The core of our high-throughput sorting system is based on a linear sorter. Each insertion is broadcast to all nodes, where each node either holds its value, receives the input value, or shifts right. Reconfiguration was a key property to provide versatility and adaptability; hence, the size of the data , the depth of the linear sorter , and the sorting direction are configurable parameters of the sorting system. We further extend the linear sorter with tags, so that sorting is performed on the tags rather than the data, as in [18]. Because the tags also have a variable bit length, an application can specify both the size of the data and the tag. The benefits are twofold: the linear sorter minimizes area consumption, while adapting to the application’s specific requirements and the logic delay for the comparison operation is reduced for tags smaller than the data width. In case the sorting must depend on the data itself, the value of the tag can be replaced with the data.

3.1. Linear Sorter Functionality

Due to the finite nature of our linear sorter depth , by default, only the Top results are kept. If sorting greater than values is required, the replacement policy can be augmented with external logic that checks for full conditions. When the sorter has only one free node available and an insertion occurs, an output signal bit is set. This enables the external input feeding logic to start buffering rather than discarding new input data.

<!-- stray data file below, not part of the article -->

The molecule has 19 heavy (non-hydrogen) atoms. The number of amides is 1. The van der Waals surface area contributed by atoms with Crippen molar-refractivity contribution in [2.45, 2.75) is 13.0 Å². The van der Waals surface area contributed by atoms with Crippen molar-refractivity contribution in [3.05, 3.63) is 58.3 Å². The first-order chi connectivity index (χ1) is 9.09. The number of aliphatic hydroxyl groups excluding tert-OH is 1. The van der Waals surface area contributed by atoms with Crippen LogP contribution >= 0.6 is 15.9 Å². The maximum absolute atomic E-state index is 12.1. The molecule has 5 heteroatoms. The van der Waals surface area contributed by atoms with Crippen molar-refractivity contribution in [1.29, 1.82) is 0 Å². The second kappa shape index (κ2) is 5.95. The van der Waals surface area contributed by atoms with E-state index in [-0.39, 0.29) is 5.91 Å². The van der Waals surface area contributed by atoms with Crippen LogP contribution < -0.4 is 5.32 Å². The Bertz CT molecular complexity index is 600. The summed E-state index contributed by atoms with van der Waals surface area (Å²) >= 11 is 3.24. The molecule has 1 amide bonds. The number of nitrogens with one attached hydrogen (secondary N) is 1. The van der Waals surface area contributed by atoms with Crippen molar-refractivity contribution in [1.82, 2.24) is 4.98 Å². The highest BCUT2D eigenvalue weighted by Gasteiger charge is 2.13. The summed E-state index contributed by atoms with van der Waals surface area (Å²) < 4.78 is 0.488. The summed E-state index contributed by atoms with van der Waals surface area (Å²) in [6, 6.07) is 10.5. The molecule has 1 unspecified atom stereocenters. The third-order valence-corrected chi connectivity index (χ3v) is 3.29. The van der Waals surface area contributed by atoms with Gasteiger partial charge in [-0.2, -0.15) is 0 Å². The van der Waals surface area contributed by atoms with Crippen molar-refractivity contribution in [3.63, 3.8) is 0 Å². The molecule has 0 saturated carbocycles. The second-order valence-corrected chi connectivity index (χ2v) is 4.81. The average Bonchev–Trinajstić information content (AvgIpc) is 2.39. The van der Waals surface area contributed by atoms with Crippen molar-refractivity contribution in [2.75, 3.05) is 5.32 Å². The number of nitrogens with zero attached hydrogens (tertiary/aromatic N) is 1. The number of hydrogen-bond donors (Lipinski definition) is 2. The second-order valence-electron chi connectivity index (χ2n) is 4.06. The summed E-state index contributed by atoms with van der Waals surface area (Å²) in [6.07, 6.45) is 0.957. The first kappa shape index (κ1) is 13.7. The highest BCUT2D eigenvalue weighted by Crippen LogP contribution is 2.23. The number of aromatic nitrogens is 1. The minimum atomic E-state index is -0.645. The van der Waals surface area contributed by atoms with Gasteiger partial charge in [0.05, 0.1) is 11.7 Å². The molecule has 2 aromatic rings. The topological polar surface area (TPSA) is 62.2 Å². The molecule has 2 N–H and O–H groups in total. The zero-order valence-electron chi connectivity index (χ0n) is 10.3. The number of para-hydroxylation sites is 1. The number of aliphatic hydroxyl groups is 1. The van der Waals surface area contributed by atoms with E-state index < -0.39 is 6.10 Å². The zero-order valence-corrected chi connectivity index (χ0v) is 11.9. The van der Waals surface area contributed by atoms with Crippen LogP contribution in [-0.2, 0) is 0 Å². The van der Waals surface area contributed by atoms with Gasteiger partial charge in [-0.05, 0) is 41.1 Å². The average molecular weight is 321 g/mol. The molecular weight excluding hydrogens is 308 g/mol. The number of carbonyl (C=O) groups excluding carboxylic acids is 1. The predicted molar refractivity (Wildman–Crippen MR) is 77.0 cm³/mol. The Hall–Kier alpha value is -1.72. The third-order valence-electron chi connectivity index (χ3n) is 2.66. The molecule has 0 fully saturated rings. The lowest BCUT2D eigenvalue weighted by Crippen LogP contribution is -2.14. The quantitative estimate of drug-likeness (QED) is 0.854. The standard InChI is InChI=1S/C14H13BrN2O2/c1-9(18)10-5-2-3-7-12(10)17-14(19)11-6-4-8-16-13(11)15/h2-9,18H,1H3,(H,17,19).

The output of the linear sorter can be accessed in parallel by retrieving multiple node values at once. This is useful for systems which process data in batches, since the linear sorter depth can be set to match the batch size. Once an input batch is received and processed, the linear sorter can be reset to start the process again for a new input batch. For continuous operation, the output must be serial, the top value must be erased, and the queue must be informed of this action. To accomplish these properties, an additional external signal makes a request to delete the top value while retrieving it, thus freeing up nodes. This operation is akin to the pop() operation used in standard FIFO queues and stacks.

Because the leftmost value is deleted, the node’s functionality needs to be enhanced to include a left shift, in addition to the default operations shift right, hold, and insert. Figure 6 shows the added functionality for each node of the linear sorter while sorting nine values, with the vertical axis indicating clock cycles. During each clock cycle, a subset of the active nodes either shift left, shift right, hold, or insert.